Collection commissions in the exhibition Bauhaus&
The TextielMuseum used the Bauhaus’ 100-year anniversary as an opportunity to invite four artists to produce new pieces for the museum’s collection in the TextielLab. Saskia Noor van Imhoff, Krijn de Koning, Marijn van Kreij and Koen Taselaar used the high- and low-tech possibilities in the TextielLab to shape their ideas, which were inspired by the Bauhaus.
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Marijn van Kreij
In 1928, Gunta Stölzl wove one of her most famous tapestries, 5 Chöre. For Marijn van Kreij, this tapestry, or to be precise, reproductions of it and her design sketches, formed the basis of this collection commission. He took an existing image as his starting point and continued to work on it. “When studying and reproducing such an image, differences naturally arise,” he said of this approach. “It is a form of ‘editing’ someone else’s work. Consciously or unconsciously, you leave things out or change the colours. These differences and variations create the opening or thinking space I’m looking for. Because I took fragments from 5 Chöre and repeated them in different ways in my designs, an exercise arises that hopefully evokes the same kind of space or delay.” He used a computer to reproduce the fragments of cloth, including their irregularities. He was particularly interested in the sense of rhythm and colour in the original and the effective use of the different weaves. The fabric was also used for cushion covers, a reference to the Bauhaus ideal of eliminating the boundary between fine and applied art.
For this commission, Koen Taselaar took his inspiration from the centuries-old Bayeux Tapestry as well as more recent textile stories. His subject is the history of the Bauhaus from 1919 to 1933, from the early esoteric, experimental and exuberant years to the later period that increasingly revolved around architecture and functionalism. He drew on narrative mediaval rugs but also incorporated elements from the visual language of contemporary comics or games. He usually draws his images, building these up from lines. In weaving, however, he noted that the image is largely determined by the colours and adapted his drawing accordingly. The result is a riot of shades and materials that tumble over each other in this playful rug titled A slightly inaccurate but nonetheless lightly entertaining story of the Bauhaus.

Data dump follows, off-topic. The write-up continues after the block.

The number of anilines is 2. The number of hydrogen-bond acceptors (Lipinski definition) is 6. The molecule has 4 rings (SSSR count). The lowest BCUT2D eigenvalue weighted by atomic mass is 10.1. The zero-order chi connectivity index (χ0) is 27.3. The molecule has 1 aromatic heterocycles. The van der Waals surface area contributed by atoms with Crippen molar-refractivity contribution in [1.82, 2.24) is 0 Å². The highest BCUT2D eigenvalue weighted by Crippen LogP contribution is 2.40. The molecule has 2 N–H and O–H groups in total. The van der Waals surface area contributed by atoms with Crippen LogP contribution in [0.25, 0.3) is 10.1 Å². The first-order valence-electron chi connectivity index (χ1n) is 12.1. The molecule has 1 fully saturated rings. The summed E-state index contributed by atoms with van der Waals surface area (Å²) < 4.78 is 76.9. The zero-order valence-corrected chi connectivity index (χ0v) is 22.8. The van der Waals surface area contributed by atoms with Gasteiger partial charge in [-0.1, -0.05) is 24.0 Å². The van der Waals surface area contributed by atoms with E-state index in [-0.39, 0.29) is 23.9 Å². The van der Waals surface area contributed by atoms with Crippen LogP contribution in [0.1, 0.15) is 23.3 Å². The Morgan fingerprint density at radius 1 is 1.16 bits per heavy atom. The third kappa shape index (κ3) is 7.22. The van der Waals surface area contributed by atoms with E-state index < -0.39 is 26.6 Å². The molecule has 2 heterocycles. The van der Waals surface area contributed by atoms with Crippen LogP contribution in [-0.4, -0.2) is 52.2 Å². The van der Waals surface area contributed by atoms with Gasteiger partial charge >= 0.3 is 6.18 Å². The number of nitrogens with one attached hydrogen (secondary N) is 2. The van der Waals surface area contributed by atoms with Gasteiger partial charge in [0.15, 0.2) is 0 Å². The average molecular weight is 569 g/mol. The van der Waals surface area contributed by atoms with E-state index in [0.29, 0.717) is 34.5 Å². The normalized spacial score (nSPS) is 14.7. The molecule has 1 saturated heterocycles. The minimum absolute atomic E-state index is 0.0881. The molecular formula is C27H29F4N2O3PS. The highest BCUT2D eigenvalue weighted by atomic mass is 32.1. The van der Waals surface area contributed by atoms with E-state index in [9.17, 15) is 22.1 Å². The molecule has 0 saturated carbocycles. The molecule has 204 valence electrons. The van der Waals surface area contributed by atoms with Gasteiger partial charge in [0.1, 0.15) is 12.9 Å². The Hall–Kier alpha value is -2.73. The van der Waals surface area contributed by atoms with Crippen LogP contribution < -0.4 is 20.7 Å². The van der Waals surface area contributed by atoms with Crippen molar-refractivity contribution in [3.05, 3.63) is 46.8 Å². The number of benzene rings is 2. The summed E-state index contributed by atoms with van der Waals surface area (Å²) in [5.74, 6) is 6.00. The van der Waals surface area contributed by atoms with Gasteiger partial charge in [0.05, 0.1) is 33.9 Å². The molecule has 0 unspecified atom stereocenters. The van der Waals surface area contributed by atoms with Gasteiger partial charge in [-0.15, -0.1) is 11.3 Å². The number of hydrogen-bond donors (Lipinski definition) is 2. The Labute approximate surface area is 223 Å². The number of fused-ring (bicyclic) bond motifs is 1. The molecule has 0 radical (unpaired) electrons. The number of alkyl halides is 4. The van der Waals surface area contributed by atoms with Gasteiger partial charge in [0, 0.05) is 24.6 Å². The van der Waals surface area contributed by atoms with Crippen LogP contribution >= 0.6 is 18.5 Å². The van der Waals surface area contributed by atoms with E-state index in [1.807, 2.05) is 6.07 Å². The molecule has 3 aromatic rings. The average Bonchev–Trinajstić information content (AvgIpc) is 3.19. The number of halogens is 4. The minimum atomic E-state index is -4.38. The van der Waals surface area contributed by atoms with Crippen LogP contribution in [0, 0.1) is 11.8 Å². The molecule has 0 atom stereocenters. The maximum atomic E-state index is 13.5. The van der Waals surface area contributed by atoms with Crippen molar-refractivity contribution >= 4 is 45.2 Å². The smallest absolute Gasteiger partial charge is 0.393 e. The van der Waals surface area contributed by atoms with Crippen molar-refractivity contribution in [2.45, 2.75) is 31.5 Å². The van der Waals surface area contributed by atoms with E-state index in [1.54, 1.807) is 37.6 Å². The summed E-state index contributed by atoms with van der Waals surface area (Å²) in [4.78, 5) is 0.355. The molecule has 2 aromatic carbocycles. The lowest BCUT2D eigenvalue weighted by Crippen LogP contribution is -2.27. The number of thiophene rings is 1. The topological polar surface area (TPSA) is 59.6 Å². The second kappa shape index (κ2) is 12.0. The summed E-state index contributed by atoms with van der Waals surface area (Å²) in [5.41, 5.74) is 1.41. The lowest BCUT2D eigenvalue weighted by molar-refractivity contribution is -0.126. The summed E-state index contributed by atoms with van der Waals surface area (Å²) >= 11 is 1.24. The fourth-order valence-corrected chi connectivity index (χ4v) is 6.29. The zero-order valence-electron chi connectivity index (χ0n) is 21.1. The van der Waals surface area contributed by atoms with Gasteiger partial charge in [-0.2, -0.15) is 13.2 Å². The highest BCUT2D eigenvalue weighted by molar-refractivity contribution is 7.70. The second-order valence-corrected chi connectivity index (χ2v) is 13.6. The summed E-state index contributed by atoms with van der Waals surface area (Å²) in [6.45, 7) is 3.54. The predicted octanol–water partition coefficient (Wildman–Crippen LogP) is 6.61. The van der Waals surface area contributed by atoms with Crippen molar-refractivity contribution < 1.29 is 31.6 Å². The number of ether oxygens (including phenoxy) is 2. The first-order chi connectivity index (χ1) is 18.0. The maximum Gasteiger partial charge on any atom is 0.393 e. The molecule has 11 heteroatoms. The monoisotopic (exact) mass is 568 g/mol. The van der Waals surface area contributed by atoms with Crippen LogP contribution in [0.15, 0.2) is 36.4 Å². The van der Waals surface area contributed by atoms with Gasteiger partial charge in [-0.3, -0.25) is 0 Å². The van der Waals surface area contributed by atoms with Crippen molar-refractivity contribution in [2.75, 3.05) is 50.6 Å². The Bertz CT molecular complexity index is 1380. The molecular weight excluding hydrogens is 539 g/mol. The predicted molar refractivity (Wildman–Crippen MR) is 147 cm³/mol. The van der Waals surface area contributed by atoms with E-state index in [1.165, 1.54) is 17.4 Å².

Taselaar enjoyed resisting the modernity of the Bauhaus, which rejected ornament as a feature in itself. He injected this beautiful epic with humour, contrariness and a spontaneous drawing style. For example, fumes from the garlic-rich diet prescribed by Johannes Itten can be seen enveloping a playful figure from Oskar Schlemmer’s Triadic Ballet (1922).
Saskia Noor van Imhoff
Saskia Noor van Imhoff often brings together apparently random objects in an associative way. The installation #+38.00 comprises a large rug that at first glance appears to be graphic in design, surrounded by arbitrarily shaped stones and copies of stones.
She took inspiration from the modernist Meisterhäuser by Walter Gropius from 1925-26 and the nature surrounding another functionalist building, the Kaufmann House in Palm Springs, California, by architect Richard Neutra from 1946. She brings together natural and artificial elements, whereby she constructs, deconstructs and copies different layers. The architecture is converted from 3D to 2D, the appearance is inverted, reversed, zoomed in or out, highlighting a different meaning and creating a new perception. The colours correspond with the legends of archaeological sites. The artist is interested in the fact that during archaeological excavations objects that were preserved by chance are ‘objectively’ reconstructed. The size of the rug also refers to the system of standardised paper sizes; the A series has its origins in the Bauhaus. When viewing the installation, every element plays a role. Van Imhoff draws an analogy with the memory: your personal observation, knowledge and memory imbue a subject with meaning.
Krijn de Koning
The engine room of Chr. Mommers’ former 19th-century wool factory, now the TextielMuseum, is the setting for this site-specific installation by artist Krijn de Koning. De Koning is fascinated with the way in which architectural spaces can be experienced. He makes site-specific work in existing places and within existing contexts. His interventions influence a space. By adding a soft carpet to a ‘hard’ functional engine room, where a flywheel cleaves the floor, he creates a discrepancy between functionality and art. He said of the Bauhaus: “In that special period in the 20th century, boundaries were radically pushed, which greatly increased the possibilities of art. Important in this regard was the confluence of art, architecture and design, the development of abstract art, the relationship between art and society and - what especially inspired me - the inclusion of the environment/place in the artworks. These are all elements I have incorporated in my piece for the museum.”
Coincidence determined the colours in the rugs. De Koning used remnants from the tufting workshop, the availability of which determined the size of each coloured section.